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The Basics of Civil Litigation

When two or more parties are involved in a legal dispute seeking money or a similar performance rather than criminal sanctions, civil litigation becomes the result. The involved parties should go to the courtroom for trial so where a judge or jury can decide on the matter.

 

Types of Civil Litigation

This type of case encompasses a broad range of disputes and have been specified in one or two specific practice areas by litigators. Some of the common areas include:

 

*Landlord/tenant disputes

*Environmental law

*Product liability lawsuits

*Intellectual property disputes

*Personal injury claims

*Construction liability lawsuits

*Employment and labour disputes

*Medical malpractice claims

*Real estate lawsuits

*Anti-trust litigation

*Education law disputes

*Workers’ compensation claims

*Divorce lawsuits

 

Civil litigation can be defined as a legal process wherein criminal charges and penalties are not the issue.

 

The Process of a Typical Civil Litigation Case

A typical civil litigation case can be divided into several stages:

*investigation

*pleadings

*discovery

*proceedings

*potential settlement

*appeal

 

The discovery stage takes typically the longest time and is the most labour-intensive stage in a case. Unlike the way they are often portrayed on television, civil attorneys actually spend comparatively little time in trial. Much of their time is intended to the discovery stage – the exchange of information essential to the case through depositions, subpoenas, and interrogatories. Subpoenas demand for information or documents coming from third parties. Interrogatories and depositions involve questions that are posed under penalty of perjury to the involved parties in a lawsuit. Deposition questions done orally under oath while interrogatories, on the other hand, are written questions.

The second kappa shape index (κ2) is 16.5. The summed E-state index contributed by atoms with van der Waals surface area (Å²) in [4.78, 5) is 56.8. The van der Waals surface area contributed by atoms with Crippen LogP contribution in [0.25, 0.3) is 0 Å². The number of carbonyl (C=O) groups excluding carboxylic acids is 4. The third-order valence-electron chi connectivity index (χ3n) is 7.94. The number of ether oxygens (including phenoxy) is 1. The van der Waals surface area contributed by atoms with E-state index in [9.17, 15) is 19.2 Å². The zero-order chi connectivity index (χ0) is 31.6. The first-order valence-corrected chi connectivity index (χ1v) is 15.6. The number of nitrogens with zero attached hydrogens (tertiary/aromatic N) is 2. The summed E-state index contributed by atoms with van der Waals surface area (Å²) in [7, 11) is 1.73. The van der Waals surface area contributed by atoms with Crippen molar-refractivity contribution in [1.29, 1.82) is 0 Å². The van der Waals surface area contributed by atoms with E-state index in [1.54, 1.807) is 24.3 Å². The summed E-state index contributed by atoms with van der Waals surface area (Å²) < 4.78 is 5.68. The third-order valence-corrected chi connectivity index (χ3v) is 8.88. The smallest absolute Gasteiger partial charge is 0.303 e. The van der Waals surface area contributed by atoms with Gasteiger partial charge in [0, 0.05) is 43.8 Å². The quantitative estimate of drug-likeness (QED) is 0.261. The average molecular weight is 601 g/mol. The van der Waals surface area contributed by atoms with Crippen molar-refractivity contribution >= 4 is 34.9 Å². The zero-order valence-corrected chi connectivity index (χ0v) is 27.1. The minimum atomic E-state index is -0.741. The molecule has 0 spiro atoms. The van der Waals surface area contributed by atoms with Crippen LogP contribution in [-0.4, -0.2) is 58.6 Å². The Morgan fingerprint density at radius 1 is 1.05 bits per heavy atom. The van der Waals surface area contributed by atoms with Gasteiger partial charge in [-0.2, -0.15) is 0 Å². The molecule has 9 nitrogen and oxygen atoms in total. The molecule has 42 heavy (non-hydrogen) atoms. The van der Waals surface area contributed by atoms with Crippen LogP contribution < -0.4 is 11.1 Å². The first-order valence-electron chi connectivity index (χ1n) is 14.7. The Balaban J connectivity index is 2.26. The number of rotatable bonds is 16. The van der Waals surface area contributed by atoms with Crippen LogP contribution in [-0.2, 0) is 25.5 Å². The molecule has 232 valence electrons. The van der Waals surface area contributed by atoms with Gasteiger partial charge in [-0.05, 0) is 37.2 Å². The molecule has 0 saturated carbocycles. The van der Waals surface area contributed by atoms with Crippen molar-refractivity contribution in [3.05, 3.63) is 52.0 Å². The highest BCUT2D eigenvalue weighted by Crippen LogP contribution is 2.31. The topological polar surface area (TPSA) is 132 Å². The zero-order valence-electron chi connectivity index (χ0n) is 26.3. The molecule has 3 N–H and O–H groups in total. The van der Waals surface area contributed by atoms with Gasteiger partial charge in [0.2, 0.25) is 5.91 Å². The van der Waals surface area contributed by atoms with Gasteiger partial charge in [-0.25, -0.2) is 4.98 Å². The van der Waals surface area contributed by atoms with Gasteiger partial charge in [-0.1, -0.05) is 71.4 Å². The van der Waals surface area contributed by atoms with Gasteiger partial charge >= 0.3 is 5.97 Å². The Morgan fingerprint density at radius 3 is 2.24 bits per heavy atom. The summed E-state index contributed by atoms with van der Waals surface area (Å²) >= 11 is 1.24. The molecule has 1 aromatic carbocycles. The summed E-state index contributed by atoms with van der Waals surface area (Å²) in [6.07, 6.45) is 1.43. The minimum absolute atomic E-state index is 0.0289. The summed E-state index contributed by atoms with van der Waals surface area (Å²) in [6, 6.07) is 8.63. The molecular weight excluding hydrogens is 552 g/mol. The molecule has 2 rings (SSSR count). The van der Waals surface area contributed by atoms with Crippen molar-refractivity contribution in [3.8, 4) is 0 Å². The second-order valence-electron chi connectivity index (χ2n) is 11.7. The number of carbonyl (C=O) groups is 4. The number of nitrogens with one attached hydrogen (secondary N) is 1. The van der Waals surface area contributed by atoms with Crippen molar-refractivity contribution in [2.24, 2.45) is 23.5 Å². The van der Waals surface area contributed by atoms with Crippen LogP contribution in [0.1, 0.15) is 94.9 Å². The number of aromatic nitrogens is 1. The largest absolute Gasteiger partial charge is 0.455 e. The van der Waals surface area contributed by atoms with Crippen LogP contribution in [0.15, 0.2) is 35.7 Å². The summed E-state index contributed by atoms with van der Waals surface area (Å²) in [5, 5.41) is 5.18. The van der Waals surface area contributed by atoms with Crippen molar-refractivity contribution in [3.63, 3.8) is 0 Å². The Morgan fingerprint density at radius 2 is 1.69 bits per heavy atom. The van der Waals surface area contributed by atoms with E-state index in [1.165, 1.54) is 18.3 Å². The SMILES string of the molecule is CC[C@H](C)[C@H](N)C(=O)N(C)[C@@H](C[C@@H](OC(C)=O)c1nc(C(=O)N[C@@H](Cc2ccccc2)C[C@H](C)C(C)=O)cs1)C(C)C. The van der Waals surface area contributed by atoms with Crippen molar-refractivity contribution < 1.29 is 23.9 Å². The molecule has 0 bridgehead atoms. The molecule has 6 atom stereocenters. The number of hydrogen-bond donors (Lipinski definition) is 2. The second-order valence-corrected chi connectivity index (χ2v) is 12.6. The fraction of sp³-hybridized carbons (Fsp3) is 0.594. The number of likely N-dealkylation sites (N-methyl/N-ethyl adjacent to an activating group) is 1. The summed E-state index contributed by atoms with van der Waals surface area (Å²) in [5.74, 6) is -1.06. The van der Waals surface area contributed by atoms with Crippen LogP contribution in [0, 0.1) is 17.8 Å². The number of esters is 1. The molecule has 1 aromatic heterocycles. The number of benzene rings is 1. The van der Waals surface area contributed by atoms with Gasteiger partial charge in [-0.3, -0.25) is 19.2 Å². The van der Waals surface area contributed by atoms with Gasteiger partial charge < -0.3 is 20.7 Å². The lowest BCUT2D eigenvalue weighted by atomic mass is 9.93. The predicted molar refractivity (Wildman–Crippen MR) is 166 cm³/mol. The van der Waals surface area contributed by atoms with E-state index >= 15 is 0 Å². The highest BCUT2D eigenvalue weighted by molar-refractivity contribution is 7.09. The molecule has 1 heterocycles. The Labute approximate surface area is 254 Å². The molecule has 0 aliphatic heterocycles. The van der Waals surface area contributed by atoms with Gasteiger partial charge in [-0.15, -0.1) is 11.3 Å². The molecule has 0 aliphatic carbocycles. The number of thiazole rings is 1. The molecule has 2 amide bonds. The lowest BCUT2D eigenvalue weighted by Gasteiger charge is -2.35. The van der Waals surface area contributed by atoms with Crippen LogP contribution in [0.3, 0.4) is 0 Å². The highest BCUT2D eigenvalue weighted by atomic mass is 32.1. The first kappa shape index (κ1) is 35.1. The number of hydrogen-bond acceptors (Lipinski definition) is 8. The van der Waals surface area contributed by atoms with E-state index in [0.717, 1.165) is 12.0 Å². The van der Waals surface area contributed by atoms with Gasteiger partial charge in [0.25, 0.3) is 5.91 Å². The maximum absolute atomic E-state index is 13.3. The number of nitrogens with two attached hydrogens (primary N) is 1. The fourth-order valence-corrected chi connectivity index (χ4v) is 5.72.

However, not every lawsuit has to pass through each stage – in fact, most do not. Majority of lawsuits are settled by agreement of the involved parties, never even reaching the courtroom. Parties can also settle during a trial, even after a jury has started deliberating or has delivered a verdict. They can also settle or ‘stipulate’ to some aspects of the lawsuit. When a certain case goes all the way to trial, the entire process can take anywhere from a few months to several years. This includes filing documents with the court to initiate the case all through resolution. It is best that you choose professional process servers with years of experience in the industry just like the experts here at Select Document.

 

For more details on our services and processes, feel free to give us a call at (416) 498.4546 or simply visit our website.